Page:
Slum dwellings across India’s urbanised areas have been around for as long as many can remember, growing up alongside wealthy parts of the city as the low paid workforce required to keep those cities working, struggled to find somewhere affordable to live. Indeed, in a country with a population of 1.37 billion, according to the latest UN figures, at least around a quarter of the urban population are living in slums, many of whom don’t have reliable access to sanitation, electricity or homes that are safe to live in.

Recent fires in neighbouring Bangladesh, in the capital city and a coastal slum area, highlight the problems of slum dwellings and the dangers they pose to those living in them and the surrounding areas, too.

In recent years, a number of ways to improve or even remove the slums of the Indian sub-continent, have been discussed. One previously popular way to modify India’s – and other countries’ – slums, was to remove them completely, bulldoze them out of existence. However, while this method does eradicate many of the issues that arise with slum developments, it also displaces everyone who lives in them.

After assessing different approaches to solving the problem of slum areas, which has gained in importance amid the increasingly rapid urbanisation of India, two answers have proven popular enough to take forward. They are:

  • Improve existing slum areas, without displacing those existing households and eradicating their investment.
  • Find ways to build affordable housing across India’s cities for lower income households to live in.

With those solutions now being formalised by the Government, the next step is to find a way to finance these methods, in order to achieve the target of creating affordable housing for the entire population by 2022.  

PPP and affordable housing

Among the ways in which India is seeking to provide enough affordable and safe housing for its growing urban populations, is through Public Private Partnerships (PPP). As the value of land is high in cities and nearby urban areas and can account for up to 60% of the total cost of housing developments, the Government has sought a way to lower the cost of urban real estate. They do this by allocating a proportion of publicly owned land to be developed by private companies and investors.

This vehicle has been created to encourage private real-estate investors, who previously have predominantly favoured higher income developments, to take an interest in India’s affordable housing sector. The potential rewards are three-fold:

  • Affordable and safe housing in the right areas, for India’s fast-developing urbanisation.
  • The beginning of the end of the growth of slum areas in urban regions.
  • Reliable and attractive returns for investors.

There are a number of ways in which this works financially for investors, all of which result in a notable increase in affordable housing across the areas of India in which it’s required.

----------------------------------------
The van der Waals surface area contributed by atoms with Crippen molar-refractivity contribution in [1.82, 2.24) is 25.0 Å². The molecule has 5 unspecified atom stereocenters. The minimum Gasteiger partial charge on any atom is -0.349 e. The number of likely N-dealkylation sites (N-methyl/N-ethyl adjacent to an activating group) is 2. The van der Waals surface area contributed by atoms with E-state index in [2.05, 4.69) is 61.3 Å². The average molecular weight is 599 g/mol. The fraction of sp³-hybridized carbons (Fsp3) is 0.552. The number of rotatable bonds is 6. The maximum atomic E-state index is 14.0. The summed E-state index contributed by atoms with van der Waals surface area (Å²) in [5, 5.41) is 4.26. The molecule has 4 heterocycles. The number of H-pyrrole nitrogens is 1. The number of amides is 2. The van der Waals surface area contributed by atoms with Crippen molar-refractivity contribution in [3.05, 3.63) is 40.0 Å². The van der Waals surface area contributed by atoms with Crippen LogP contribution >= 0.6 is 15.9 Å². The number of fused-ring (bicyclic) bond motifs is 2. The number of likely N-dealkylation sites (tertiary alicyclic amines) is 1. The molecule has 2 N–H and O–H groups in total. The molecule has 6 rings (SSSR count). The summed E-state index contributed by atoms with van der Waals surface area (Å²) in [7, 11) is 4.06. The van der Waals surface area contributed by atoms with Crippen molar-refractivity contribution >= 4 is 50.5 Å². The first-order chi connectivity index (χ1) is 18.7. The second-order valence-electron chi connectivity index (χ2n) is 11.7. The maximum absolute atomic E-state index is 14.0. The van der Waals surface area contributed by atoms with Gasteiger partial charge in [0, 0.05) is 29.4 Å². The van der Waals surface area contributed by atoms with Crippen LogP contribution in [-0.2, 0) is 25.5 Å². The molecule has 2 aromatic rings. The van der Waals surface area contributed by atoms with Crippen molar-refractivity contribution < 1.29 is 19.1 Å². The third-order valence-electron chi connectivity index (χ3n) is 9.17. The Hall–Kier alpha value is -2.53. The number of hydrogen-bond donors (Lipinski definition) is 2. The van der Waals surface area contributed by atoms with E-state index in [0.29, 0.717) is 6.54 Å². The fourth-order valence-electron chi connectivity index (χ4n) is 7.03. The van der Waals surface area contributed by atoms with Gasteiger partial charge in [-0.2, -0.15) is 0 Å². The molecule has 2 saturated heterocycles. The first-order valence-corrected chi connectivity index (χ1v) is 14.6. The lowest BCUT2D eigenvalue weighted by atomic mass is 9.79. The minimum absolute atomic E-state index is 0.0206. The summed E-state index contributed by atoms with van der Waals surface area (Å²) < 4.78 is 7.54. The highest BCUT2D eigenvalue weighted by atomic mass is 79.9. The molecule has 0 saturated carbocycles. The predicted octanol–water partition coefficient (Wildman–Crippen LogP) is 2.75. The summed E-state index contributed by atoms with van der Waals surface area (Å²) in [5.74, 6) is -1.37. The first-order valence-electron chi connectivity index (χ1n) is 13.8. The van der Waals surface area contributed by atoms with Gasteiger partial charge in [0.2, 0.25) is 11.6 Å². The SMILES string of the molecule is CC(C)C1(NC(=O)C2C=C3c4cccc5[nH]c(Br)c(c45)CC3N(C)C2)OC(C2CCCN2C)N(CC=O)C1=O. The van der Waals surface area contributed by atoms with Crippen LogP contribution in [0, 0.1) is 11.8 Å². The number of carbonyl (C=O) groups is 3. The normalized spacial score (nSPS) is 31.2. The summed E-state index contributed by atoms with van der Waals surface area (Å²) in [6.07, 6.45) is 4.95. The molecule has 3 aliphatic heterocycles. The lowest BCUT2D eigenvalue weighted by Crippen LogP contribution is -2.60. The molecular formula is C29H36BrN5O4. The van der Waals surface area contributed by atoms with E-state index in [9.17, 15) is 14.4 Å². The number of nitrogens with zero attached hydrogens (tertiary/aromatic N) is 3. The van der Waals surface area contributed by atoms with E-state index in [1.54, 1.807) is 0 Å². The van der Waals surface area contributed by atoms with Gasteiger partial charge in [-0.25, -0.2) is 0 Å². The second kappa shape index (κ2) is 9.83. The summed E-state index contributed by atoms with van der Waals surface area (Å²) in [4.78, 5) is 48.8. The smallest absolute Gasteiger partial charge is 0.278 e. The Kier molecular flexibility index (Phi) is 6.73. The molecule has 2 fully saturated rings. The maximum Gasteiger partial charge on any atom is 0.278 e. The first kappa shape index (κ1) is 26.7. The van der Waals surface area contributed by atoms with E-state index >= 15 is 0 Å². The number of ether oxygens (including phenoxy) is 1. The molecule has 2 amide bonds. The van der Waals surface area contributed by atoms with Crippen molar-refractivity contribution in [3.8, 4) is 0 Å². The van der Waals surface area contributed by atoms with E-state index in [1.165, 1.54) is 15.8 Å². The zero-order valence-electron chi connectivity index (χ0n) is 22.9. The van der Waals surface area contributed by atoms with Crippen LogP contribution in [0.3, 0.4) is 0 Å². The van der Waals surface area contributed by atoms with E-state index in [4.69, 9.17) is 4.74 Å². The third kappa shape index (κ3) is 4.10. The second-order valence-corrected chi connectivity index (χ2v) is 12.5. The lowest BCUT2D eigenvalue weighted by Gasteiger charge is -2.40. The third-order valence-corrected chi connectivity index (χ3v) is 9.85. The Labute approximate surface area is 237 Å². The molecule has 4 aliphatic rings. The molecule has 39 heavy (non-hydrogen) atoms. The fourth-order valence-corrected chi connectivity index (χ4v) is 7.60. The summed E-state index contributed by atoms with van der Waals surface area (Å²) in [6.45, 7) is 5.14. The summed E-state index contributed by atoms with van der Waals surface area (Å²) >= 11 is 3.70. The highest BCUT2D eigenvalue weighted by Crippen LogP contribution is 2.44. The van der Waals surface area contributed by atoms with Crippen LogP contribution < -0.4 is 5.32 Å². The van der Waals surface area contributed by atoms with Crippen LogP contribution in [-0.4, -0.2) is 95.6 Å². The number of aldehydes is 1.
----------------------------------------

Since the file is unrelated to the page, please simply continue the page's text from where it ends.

Coupled with the improvements to investing and doing business in the country, the option of affordable housing and real-estate as an investment vehicle is one that is beginning to appeal to a growing proportion of investors. Both from overseas and within the country, too.

How to access India’s affordable real estate investment opportunities

Of course, knowing about and understanding the real-estate opportunities in a country whose population is undergoing a fast and significant change, is one thing. Accessing those opportunities in a secure and moderated fashion is quite another.

However, doing business in India has become easier, more transparent and accessible to all kinds of investors. Among the ways in which investors can benefit from the opportunities in India’s real estate sector, is through Funds specifically created for the purpose.

According to data from JLL, the value of investment grade, real estate projects under construction, has risen from $173.9 billion in the fourth quarter of 2012, to $242.6 billion in the second quarter of 2018. That number doesn’t take into account future options, plans or approved, shovel ready projects.

Red Ribbon will soon launch its own Indian Real-Estate Fund, to bring investment access into the sector to those investors interested in diversifying their portfolios with something that will benefit from Government support and help provide a solution to a real need from the existing and changing population.

As with all of Red Ribbon’s asset management options, sustainability, eco friendly and broadly beneficial outcomes form the basis of most of the assets that make up the Fund. Providing affordable and sustainable properties for the millions of people moving from rural to urban living is a challenge that can be met, provided every investor in Indian real estate takes it into consideration.

 

Red Ribbon CEO, Suchit Punnose said:

India’s Government has shown real willing to support the rapid urbanisation of the country and encourage a country in which investors can feel confident in doing business, both from a transparency and prospective returns, perspective. Red Ribbon is proud to be the forefront of supporting an economy that is of major importance on a global scale, while working to create a country with real prospects that future generations can enjoy and reap the benefits from.

Our Indian Real Estate Fund will help provide affordable and sustainable homes for the millions of people moving from one way of life to another. It also gives investors the chance to create a well-balanced investment portfolio, with exposure to a growing and developing economy.

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At Red Ribbon we understand that the transition towards a resilient global economy will be led by well-governed businesses in mainstream markets, striving to reduce the environmental impact of their production processes on society at large and on the environment as well.

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